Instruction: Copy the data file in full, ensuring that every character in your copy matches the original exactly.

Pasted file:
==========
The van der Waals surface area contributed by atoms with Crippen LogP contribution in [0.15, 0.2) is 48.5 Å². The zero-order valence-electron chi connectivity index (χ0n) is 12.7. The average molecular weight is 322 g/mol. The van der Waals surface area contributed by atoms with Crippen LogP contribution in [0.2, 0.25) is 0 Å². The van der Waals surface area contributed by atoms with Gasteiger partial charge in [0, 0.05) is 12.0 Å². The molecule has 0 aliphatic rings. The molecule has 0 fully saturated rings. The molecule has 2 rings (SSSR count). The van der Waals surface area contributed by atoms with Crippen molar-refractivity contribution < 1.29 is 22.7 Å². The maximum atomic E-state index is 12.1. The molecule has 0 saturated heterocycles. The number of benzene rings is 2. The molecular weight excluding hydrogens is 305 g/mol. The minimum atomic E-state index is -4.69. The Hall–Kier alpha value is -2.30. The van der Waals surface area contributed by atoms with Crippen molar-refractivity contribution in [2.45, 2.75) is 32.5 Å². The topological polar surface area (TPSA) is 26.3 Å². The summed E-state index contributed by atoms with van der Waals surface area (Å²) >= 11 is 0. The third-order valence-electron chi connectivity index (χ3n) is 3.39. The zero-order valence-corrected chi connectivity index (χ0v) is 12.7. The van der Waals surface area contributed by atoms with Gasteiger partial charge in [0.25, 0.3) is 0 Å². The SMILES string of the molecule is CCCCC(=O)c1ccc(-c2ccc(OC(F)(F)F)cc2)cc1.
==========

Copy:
The van der Waals surface area contributed by atoms with Crippen LogP contribution in [0.15, 0.2) is 48.5 Å². The zero-order valence-electron chi connectivity index (χ0n) is 12.7. The average molecular weight is 322 g/mol. The van der Waals surface area contributed by atoms with Crippen LogP contribution in [0.2, 0.25) is 0 Å². The van der Waals surface area contributed by atoms with Gasteiger partial charge in [0, 0.05) is 12.0 Å². The molecule has 0 aliphatic rings. The molecule has 0 fully saturated rings. The molecule has 2 rings (SSSR count). The van der Waals surface area contributed by atoms with Crippen molar-refractivity contribution < 1.29 is 22.7 Å². The maximum atomic E-state index is 12.1. The molecule has 0 saturated heterocycles. The number of benzene rings is 2. The molecular weight excluding hydrogens is 305 g/mol. The minimum atomic E-state index is -4.69. The Hall–Kier alpha value is -2.30. The van der Waals surface area contributed by atoms with Crippen molar-refractivity contribution in [2.45, 2.75) is 32.5 Å². The topological polar surface area (TPSA) is 26.3 Å². The summed E-state index contributed by atoms with van der Waals surface area (Å²) >= 11 is 0. The third-order valence-electron chi connectivity index (χ3n) is 3.39. The zero-order valence-corrected chi connectivity index (χ0v) is 12.7. The van der Waals surface area contributed by atoms with Gasteiger partial charge in [0.25, 0.3) is 0 Å². The SMILES string of the molecule is CCCCC(=O)c1ccc(-c2ccc(OC(F)(F)F)cc2)cc1.